The comic book adaptation of Star Trek IV: The Voyage Home does a surprisingly good job of translating the comedy adventure into comic book form. Relying the creative team of Mike W. Barr and artist Tom Sutton to produce a one-shot comic book adaptation of the feature film, DC Comics have reached a point where they are able to consistently and reliably churn out comic books based around the Star Trek franchise.

Indeed, one might imagine that the somewhat lighter tone of The Voyage Home would pose a challenge for the duo, eschewing the grand space opera of Star Trek III: The Search for Spock in favour of something more firmly rooted in modern sensibilities. However, Barr and Sutton do a wonderful job adapting the screenplay into a charming comic, even if it does seem to be aimed more squarely at hardcore Star Trek fans than casual viewers.

Standing tall...

Standing tall…

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Star Trek IV: The Voyage Home by Vonda N. McIntyre (Review)

This June, we’re taking a look at some classic Star Trek movie tie-ins. Check back daily for the latest reviews and retrospectives.

Comedy doesn’t always translate well between different media. That’s not to suggest that comedy works better in one medium as compared to others, merely to contend that certain forms of comedy don’t translate perfectly between different media. It works any number of ways. Something that is funny in sound and vision is not necessarily hilarious in prose. Gags relying on delivery might play better with a seasoned performer than in the mind’s eye of a reader. Witty prose doesn’t always lend itself to narration or articulation on film.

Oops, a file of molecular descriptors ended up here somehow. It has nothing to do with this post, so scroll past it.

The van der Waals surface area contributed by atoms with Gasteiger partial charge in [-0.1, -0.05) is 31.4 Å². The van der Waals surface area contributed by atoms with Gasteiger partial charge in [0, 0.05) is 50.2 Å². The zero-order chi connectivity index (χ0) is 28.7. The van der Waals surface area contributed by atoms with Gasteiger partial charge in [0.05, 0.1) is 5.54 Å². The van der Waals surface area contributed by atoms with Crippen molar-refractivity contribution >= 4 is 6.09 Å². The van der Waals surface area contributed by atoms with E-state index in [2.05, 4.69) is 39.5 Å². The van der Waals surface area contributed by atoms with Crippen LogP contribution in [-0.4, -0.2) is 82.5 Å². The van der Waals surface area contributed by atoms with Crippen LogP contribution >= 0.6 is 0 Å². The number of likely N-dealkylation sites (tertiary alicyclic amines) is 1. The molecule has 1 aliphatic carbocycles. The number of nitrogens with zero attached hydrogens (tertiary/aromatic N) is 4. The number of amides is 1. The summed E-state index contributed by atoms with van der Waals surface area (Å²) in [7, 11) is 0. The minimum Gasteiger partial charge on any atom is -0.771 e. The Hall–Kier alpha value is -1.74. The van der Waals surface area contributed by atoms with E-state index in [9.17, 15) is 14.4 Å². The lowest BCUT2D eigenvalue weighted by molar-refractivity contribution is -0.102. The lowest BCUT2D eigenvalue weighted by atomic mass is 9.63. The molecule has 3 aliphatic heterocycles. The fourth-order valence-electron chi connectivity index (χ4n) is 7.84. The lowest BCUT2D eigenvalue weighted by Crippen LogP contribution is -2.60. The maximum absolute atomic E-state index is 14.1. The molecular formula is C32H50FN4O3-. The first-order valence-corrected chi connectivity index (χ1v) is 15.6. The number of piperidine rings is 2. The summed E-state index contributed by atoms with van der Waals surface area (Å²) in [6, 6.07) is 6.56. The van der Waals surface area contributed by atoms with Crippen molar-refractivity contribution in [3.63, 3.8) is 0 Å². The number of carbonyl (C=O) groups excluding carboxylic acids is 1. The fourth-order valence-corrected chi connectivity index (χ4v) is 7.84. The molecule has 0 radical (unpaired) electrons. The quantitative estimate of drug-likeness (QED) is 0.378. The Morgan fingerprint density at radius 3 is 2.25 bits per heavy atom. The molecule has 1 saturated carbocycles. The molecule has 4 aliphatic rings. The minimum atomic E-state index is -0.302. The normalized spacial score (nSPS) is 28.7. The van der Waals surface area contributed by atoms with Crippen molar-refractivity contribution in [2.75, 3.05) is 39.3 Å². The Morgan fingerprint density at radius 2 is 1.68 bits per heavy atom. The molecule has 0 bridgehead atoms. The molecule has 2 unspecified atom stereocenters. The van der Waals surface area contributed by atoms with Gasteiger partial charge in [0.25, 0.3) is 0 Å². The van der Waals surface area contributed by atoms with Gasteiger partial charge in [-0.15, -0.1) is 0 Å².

Much of Star Trek IV: The Voyager Home plays as broad farce, following a bunch of time-travelers from the future (and refugees from television land) as they try to interact with the real world. The movie does have some wonderful character moments – notably Spock’s character arc that beautifully brings him a full circle and Kirk’s relationship with Spock – but it also plays the Star Trek ensemble in a highly caricatured manner, more as archetypes than fully-realised three-dimensional characters.

This is grand. After all, these are fictional characters rather than real people. After all stories are more than just excerpts from the biographies of fictional characters. While it’s nice to have consistent characterisation, suggesting that you can’t have Kirk and Spock acting in an exaggerated fashion for the sake of comedy is a very narrow and restrictive view of what Star Trek is or should be.

The Voyage Home gets the big character beats right – Spock’s insistence that the crew rescue Chekov, Kirk convincing Gillian to trust him, Spock “guessing” – that we can excuse the crew’s lack of awareness about a time period they have visited before and the general flippancy of the movie itself. The novelisation, however, is another matter. Vonda N. McIntyre clearly cares a great deal about the characters. That was one of the strengths of her work on the novelisations of the last two films. Here, however, McIntyre struggles to balance that with the tone of the story.